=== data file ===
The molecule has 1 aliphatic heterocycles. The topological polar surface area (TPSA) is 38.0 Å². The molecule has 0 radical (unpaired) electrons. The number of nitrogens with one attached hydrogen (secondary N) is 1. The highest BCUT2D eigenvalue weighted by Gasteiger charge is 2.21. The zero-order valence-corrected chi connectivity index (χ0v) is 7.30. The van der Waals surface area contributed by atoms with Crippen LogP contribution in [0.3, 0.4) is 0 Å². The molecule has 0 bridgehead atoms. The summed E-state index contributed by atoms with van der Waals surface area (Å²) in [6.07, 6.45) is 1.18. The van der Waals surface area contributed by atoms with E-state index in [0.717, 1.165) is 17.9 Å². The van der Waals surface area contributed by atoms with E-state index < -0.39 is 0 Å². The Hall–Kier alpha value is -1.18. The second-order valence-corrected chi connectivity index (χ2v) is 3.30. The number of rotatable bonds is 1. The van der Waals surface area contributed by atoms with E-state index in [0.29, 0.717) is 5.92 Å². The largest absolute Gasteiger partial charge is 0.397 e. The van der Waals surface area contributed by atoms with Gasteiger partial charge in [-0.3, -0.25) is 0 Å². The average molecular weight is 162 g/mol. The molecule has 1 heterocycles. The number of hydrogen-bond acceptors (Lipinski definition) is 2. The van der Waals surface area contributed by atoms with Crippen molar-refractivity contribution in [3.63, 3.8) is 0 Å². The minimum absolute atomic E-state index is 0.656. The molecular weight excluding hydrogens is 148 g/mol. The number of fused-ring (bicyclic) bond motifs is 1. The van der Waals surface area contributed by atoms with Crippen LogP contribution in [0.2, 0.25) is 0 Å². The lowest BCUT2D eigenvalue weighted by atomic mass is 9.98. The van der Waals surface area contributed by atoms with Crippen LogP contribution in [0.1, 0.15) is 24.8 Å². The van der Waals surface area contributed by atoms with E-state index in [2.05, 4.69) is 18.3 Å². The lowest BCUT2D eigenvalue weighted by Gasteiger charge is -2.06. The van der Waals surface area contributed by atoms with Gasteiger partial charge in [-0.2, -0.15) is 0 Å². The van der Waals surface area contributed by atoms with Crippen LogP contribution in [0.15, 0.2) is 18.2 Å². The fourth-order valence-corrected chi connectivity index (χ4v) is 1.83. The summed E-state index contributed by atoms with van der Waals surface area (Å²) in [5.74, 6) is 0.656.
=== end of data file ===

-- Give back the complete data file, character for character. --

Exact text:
The molecule has 1 aliphatic heterocycles. The topological polar surface area (TPSA) is 38.0 Å². The molecule has 0 radical (unpaired) electrons. The number of nitrogens with one attached hydrogen (secondary N) is 1. The highest BCUT2D eigenvalue weighted by Gasteiger charge is 2.21. The zero-order valence-corrected chi connectivity index (χ0v) is 7.30. The van der Waals surface area contributed by atoms with Crippen LogP contribution in [0.3, 0.4) is 0 Å². The molecule has 0 bridgehead atoms. The summed E-state index contributed by atoms with van der Waals surface area (Å²) in [6.07, 6.45) is 1.18. The van der Waals surface area contributed by atoms with E-state index in [0.717, 1.165) is 17.9 Å². The van der Waals surface area contributed by atoms with E-state index < -0.39 is 0 Å². The Hall–Kier alpha value is -1.18. The second-order valence-corrected chi connectivity index (χ2v) is 3.30. The number of rotatable bonds is 1. The van der Waals surface area contributed by atoms with E-state index in [0.29, 0.717) is 5.92 Å². The largest absolute Gasteiger partial charge is 0.397 e. The van der Waals surface area contributed by atoms with Gasteiger partial charge in [-0.3, -0.25) is 0 Å². The average molecular weight is 162 g/mol. The molecule has 1 heterocycles. The number of hydrogen-bond acceptors (Lipinski definition) is 2. The van der Waals surface area contributed by atoms with Crippen molar-refractivity contribution in [3.63, 3.8) is 0 Å². The minimum absolute atomic E-state index is 0.656. The molecular weight excluding hydrogens is 148 g/mol. The number of fused-ring (bicyclic) bond motifs is 1. The van der Waals surface area contributed by atoms with Crippen LogP contribution in [0.2, 0.25) is 0 Å². The lowest BCUT2D eigenvalue weighted by atomic mass is 9.98. The van der Waals surface area contributed by atoms with Crippen LogP contribution in [0.1, 0.15) is 24.8 Å². The van der Waals surface area contributed by atoms with E-state index in [2.05, 4.69) is 18.3 Å². The lowest BCUT2D eigenvalue weighted by Gasteiger charge is -2.06. The van der Waals surface area contributed by atoms with Gasteiger partial charge in [-0.2, -0.15) is 0 Å². The van der Waals surface area contributed by atoms with Crippen LogP contribution in [0.15, 0.2) is 18.2 Å². The fourth-order valence-corrected chi connectivity index (χ4v) is 1.83. The summed E-state index contributed by atoms with van der Waals surface area (Å²) in [5.74, 6) is 0.656.